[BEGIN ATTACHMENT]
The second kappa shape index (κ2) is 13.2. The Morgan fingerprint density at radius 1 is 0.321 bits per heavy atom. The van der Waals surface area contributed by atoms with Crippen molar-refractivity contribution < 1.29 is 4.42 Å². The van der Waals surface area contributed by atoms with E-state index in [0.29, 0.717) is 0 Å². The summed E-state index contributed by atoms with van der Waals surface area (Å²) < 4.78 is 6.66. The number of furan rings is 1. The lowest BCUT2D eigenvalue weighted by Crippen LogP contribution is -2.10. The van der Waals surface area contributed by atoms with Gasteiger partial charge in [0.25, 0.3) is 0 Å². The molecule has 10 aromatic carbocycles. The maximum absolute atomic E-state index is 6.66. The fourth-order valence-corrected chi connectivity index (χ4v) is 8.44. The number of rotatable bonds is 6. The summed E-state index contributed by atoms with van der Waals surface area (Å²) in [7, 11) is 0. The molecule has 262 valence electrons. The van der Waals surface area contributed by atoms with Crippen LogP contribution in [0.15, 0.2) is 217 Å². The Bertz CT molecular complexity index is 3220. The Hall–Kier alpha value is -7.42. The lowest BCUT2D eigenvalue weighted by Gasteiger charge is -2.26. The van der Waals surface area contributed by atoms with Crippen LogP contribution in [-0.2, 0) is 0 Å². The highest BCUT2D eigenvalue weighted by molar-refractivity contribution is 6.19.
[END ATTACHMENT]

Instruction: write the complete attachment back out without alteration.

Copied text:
The second kappa shape index (κ2) is 13.2. The Morgan fingerprint density at radius 1 is 0.321 bits per heavy atom. The van der Waals surface area contributed by atoms with Crippen molar-refractivity contribution < 1.29 is 4.42 Å². The van der Waals surface area contributed by atoms with E-state index in [0.29, 0.717) is 0 Å². The summed E-state index contributed by atoms with van der Waals surface area (Å²) < 4.78 is 6.66. The number of furan rings is 1. The lowest BCUT2D eigenvalue weighted by Crippen LogP contribution is -2.10. The van der Waals surface area contributed by atoms with Gasteiger partial charge in [0.25, 0.3) is 0 Å². The molecule has 10 aromatic carbocycles. The maximum absolute atomic E-state index is 6.66. The fourth-order valence-corrected chi connectivity index (χ4v) is 8.44. The number of rotatable bonds is 6. The summed E-state index contributed by atoms with van der Waals surface area (Å²) in [7, 11) is 0. The molecule has 262 valence electrons. The van der Waals surface area contributed by atoms with Crippen LogP contribution in [0.15, 0.2) is 217 Å². The Bertz CT molecular complexity index is 3220. The Hall–Kier alpha value is -7.42. The lowest BCUT2D eigenvalue weighted by Gasteiger charge is -2.26. The van der Waals surface area contributed by atoms with Crippen LogP contribution in [-0.2, 0) is 0 Å². The highest BCUT2D eigenvalue weighted by molar-refractivity contribution is 6.19.